Rob Manfred hopes to keep MLB's expanded postseason and new extra-inning rule beyond 2020

Major League Baseball commissioner Rob Manfred says he’s hoping two significant changes brought on by the league’s pandemic-shortened season will continue in 2021 and beyond.

Speaking to the Associated Press before Game 1 of the World Series, Manfred revealed that he prefers some version of the larger postseason format — MLB expanded the playoffs from 10 to 16 teams for 2020 — and also favors the new extra-inning rule that places a runner on second base to start each inning. More importantly, Manfred also says the changes have gained support from around the league after initially being met with resistance

“People were wildly unenthusiastic about the changes. And then when they saw them in action, they were much more positive,” Manfred said Tuesday.

Rob Manfred favors expanded postseason

MLB’s expanded postseason format has been the source of much debate.

From a pure baseball perspective, there’s a concern that going to 16 teams really watered down the regular season and opened the door for an undeserving champion. The Houston Astros nearly reaching the World Series after finishing 29-31 and on the heels of their sign-scandal being more than enough ammunition to argue against 16 teams.

From a business perspective, more meaningful games means more revenue — whether it be through television contracts and eventually fans buying tickets to be in the ballpark — and that is certainly appealing to owners.

According to Manfred, there might be a compromise that makes everyone happy.

“I don’t think we would do 16 like we did this year. I think we do have to be cognizant of making sure that we preserve the importance of our regular season. But I think something beyond the 10 that we were at would be a good change.”

In the same interview, Manfred noted that MLB’s 30 teams combined for $3 billion in operating losses due the coronavirus pandemic. Owners will be looking to make up that lost revenue sooner than later, meaning we should expect 12- or 14-team proposals to be in play during the offseason.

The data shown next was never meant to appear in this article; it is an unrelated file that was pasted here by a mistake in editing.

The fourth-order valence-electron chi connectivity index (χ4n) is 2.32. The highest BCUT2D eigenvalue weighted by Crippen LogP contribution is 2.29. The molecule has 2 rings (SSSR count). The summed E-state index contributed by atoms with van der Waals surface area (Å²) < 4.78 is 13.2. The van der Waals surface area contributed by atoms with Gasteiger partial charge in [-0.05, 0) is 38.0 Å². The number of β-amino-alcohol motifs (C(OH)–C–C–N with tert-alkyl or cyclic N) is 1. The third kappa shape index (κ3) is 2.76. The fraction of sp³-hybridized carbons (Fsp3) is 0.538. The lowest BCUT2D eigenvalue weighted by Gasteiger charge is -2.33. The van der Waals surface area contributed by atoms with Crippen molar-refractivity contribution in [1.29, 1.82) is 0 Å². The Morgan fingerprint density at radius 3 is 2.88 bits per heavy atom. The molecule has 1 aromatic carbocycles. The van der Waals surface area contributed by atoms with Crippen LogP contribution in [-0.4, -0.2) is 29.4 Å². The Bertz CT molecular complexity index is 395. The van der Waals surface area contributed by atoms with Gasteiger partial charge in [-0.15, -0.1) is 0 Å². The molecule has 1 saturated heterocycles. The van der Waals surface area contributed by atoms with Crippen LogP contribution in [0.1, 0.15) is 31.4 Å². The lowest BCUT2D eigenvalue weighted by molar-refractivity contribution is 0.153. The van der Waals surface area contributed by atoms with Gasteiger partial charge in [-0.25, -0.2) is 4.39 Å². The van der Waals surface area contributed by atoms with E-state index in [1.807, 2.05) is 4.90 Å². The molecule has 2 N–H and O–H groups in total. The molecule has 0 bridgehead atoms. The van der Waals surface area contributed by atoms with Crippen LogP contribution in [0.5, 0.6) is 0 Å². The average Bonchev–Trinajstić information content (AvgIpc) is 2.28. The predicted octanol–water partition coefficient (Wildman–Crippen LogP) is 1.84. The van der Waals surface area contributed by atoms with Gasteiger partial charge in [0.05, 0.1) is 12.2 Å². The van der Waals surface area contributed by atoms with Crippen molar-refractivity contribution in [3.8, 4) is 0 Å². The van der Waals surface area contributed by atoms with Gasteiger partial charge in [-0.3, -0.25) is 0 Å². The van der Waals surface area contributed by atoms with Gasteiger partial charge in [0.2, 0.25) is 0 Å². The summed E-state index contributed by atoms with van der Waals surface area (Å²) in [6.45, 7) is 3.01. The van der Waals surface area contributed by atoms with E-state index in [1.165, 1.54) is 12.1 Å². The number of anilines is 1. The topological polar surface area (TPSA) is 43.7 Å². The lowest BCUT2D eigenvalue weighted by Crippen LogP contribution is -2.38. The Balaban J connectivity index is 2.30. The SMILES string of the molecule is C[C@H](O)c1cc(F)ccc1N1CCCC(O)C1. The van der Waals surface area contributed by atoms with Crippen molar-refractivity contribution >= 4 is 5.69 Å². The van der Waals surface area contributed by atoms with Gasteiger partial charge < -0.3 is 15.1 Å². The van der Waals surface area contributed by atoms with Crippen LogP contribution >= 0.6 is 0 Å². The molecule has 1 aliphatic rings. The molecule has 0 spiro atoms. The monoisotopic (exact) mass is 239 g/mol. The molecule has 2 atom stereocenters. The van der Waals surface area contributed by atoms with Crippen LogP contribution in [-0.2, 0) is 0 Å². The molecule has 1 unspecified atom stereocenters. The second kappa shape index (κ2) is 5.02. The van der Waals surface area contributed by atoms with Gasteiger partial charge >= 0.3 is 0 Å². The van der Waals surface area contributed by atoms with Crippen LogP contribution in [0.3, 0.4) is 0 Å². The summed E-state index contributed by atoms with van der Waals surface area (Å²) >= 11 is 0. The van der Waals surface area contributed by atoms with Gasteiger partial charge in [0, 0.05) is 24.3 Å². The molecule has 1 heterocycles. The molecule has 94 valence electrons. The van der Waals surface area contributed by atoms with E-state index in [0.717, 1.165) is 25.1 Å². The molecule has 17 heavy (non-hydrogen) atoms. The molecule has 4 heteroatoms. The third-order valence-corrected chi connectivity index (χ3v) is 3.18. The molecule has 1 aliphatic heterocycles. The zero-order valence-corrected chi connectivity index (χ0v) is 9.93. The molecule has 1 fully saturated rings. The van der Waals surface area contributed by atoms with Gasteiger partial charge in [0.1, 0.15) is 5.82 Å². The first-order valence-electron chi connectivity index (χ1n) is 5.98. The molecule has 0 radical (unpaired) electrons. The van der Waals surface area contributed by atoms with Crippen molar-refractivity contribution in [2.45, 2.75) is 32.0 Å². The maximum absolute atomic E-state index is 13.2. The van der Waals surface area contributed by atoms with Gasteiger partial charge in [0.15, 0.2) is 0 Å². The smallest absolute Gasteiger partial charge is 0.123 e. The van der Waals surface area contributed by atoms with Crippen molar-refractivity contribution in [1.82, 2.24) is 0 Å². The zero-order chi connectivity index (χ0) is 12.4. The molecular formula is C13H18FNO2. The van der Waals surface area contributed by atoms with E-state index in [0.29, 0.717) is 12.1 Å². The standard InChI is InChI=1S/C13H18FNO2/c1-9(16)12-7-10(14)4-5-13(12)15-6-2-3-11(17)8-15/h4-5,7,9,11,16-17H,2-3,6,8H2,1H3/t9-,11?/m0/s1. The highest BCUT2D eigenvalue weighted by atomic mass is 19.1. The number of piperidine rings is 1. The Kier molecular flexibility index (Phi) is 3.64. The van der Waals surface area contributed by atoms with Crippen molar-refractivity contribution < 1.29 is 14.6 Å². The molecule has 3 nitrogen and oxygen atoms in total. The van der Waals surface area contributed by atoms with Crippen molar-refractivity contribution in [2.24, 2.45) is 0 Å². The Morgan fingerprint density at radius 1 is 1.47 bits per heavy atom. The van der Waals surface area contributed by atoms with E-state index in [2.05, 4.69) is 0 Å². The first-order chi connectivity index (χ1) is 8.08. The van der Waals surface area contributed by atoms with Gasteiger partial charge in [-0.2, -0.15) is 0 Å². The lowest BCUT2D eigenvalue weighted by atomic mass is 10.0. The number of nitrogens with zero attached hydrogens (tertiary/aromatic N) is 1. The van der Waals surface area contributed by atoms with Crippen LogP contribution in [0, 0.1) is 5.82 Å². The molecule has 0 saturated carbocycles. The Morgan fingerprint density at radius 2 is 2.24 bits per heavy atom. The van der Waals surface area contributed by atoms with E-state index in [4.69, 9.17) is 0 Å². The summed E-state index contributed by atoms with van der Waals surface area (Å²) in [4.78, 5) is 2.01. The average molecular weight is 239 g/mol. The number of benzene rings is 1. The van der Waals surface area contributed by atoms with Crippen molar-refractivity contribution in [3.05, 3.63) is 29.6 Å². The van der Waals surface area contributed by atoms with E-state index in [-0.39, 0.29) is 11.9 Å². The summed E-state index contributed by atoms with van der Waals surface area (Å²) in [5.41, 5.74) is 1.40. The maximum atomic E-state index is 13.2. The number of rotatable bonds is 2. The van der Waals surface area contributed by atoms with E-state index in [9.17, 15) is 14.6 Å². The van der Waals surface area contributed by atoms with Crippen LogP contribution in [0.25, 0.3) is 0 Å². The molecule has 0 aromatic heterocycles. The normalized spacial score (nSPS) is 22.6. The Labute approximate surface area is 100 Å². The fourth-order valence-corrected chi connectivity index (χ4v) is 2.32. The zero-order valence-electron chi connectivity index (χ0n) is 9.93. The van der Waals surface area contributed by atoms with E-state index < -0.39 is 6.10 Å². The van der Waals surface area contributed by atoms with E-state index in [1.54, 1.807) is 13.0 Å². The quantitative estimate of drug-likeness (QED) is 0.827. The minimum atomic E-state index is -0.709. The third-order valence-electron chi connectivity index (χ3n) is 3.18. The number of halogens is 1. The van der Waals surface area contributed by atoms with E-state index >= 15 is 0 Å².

MLB commissioner Rob Manfred hopes expanded postseason and extra-inning rules will stick around. (Photo by Ronald Martinez/Getty Images)
MLB commissioner Rob Manfred hopes expanded postseason and extra-inning rules will stick around. (Photo by Ronald Martinez/Getty Images)

Rob Manfred favors extra-inning rule

Another rule change that was hotly debated centered around starting each extra inning with a runner on second base. At least publicly, players — and especially pitchers — have said the rule feels too gimmicky. However, Manfred is getting a different vibe.

“I think the players like it,” Manfred said. “I think it’s really good from a safety and health perspective that keeps us from putting players in situations where they’re out there too long or in positions they’re not used to playing.”

The long-term benefit does seem clear, though it will be difficult selling this to fans who appreciate the attrition and the unpredictability brought on by 18-inning games.

MLBPA president Tony Clark responds

It’s one thing for Manfred to like an idea. It’s another thing to turn that idea into a proposal that is accepted by the players union. According to MLBPA president Tony Clark, he considers these one-year changes until the proper discussions can take place.

“We made a number of one-year changes this season under unique circumstances,” Clark wrote in an email to the AP. “We are gathering feedback from players and we’ll bring that to the league at the appropriate time. Obviously, protecting health and safety will remain among several important considerations as those talks unfold.”

As contentious as talks between MLB and the MLBPA got during the summer, it’s difficult to imagine a quick resolution on any matter. With the collective bargaining agreement due to expire following the 2021 season, it’s likely next season will be a return to the norm before the entire landscape of baseball potentially changes going into 2022.

More from Yahoo Sports: